Lynne Gray: Suddenly, cannabidiol is everywhere and in everything

A year ago, I found myself in ‘Cosmic Coffee’ in Burlington, Vermont. Amongst the myriad of choices, I was surprised to find a “cannabis coffee” with the opportunity to add a shot of “CBD oil” to my long black. A prominent board made many claims of the benefits of CBD ranging from anti-inflammatory to calming. I was confused. Cannabis in my coffee, was that even legal? Maybe in Vermont, but what about Scotland?  Although tempted, I ordered a regular Americano, but the criminal lawyer in me was intrigued. I took a photo of the board and resolved to find out more.

Elaine Grant from Natures Medics and Kyle Gentleman, who runs artisan ice cream parlour ICE in Redding, have brought out the UKs first CBD oil-infused ice cream. One scoop is the equivalent to a single dose of CBD oil. Picture: Michael Gillen
Elaine Grant from Natures Medics and Kyle Gentleman, who runs artisan ice cream parlour ICE in Redding, have brought out the UKs first CBD oil-infused ice cream. One scoop is the equivalent to a single dose of CBD oil. Picture: Michael Gillen

A quick internet search advised that CBD would not get me high but claimed to have the potential to do so much more. CBD – or cannabidiol – is a natural constituent of cannabis (that comprises around 200 different compounds). CBD is non-psychoactive as compared to tetrahydrocannabinol (THC), one of the other larger compounds found in cannabis plants. CBD will not get you high, as it does not disrupt the central nervous system. However, according to a report issued in 2017 by the World Health Organisation, it might help successfully treat symptoms relations to Alzheimer’s, Parkinson’s, MS, and pain, anxiety, depression, cancer and diabetic implications. Bold claims.

Suddenly, CBD is everywhere with options for use including oils, topical creams, capsules, edibles and vapes. Drinks giant Coca Cola announced it was in talks for a cannabis-infused drink. A Kardashian held a CBD-themed baby shower.

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There are cannabis-based products available to buy on the UK market, many of which claim to be CBD-based. Last November, the UK government legalised medicinal cannabis; last month Europe’s largest cannabis producer struck a £5 million deal with a Scottish company to distribute its products across the UK. The press recently reported talks were under way to build the first legal cannabis farm in Scotland.

Lynne Gray is a Director at Burness Paull

So what is the legal position? If medicinal cannabis is legal, why do we still see headlines of those who are ill having their cannabis oil seized?

Cannabis and cannabis resin are controlled Class B drugs under the Misuse of Drugs Regulations 2001, subject to the greatest restrictions around the extent to which it is lawful to import, export, produce, possess, supply and administer. The cultivation, production, supply and possession of Schedule 1 drugs requires a Home Office licence. It may come as a surprise to hear the UK is one of the largest legal cannabis producers in the world, growing half of the world’s legal cannabis, under licence at a farm in East Anglia owned by British Sugar.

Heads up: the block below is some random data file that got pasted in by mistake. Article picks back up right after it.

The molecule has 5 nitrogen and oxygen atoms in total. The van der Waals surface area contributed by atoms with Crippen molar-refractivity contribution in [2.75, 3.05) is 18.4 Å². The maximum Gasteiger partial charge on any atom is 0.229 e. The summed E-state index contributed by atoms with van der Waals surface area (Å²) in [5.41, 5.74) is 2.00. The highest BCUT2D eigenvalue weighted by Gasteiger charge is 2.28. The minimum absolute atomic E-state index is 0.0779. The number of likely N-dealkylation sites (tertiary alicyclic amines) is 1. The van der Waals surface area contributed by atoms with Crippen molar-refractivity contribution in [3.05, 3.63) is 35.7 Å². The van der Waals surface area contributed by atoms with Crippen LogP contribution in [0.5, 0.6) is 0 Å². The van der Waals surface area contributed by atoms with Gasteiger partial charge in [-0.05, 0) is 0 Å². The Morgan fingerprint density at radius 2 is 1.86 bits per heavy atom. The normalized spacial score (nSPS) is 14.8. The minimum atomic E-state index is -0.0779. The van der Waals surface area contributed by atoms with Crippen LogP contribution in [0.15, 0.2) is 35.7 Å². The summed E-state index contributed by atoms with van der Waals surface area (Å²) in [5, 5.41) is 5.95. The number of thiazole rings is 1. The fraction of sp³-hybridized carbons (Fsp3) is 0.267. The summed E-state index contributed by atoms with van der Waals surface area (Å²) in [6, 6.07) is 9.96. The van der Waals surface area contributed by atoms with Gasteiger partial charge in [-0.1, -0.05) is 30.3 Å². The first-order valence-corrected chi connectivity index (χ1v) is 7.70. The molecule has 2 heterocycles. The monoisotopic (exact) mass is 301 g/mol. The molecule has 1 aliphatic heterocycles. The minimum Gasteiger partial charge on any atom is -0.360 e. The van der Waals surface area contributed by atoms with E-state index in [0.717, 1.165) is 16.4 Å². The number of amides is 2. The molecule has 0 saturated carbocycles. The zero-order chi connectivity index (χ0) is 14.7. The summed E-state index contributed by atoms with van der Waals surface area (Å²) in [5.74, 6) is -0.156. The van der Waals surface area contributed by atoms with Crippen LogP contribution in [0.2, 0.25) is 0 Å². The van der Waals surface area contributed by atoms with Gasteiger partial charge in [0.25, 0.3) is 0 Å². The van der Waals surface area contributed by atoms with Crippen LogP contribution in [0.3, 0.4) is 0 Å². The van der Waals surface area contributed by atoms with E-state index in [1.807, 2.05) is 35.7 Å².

It was always possible to license fully tested medicinal cannabis products for sale in the UK. Sativex, a cannabis-based spray has been able to be legally prescribed since 2006. However, the relaxation of the rules in 2018 allows a legal route for prescriptions of cannabis-based products for medicinal use without the requirement for a Home Office licence. That came about after a high-profile campaign by parents of two epilepsy suffers struggling to gain access to the relevant drugs.  

To be legal, doctors on the General Medical Council special register must prescribe them under strictly controlled circumstances.  It is still unlawful to import cannabis-based products for medicinal use to the UK without such a prescription, and reports suggest less than 100 people in the UK have had such prescriptions. The Home Office is, however, open to further applications and companies are operating under licence focussed on researching, developing and licensing cannabinoid-based compounds and therapies.

Products containing CBD are legal as they only contain trace amounts of psychoactive THC.  However, complex regulatory regimes apply depending on whether the product is a controlled substance, a medicine, a novel food or food/food supplement. Any product which contains CBD and claims medicinal benefits is a medicine and must be licensed with the Medicines and Healthcare products Regulatory Agency (MHRA). Yet regulatory complexity is doing little to halt the influx of products hitting the shelves.

A global shift in attitudes and moves towards legalisation of medicinal cannabis is opening doors to investors. Although reputational issues and legalities require consideration, the prospect of high returns may be the draw. Figures suggest the European cannabis market could be worth in excess of £100bn by 2028 and licensing and selling cannabis could net the UK government up to £3.5bn. 

Growth is happening faster than anticipated. It remains to be seen how far that can go, but Scotland is well-placed to take advantage of opportunities presented by this emerging market from providing an opportunity to grow and supply legal cannabis under licence to develop and supply products.

Lynne Gray is a Director at Burness Paull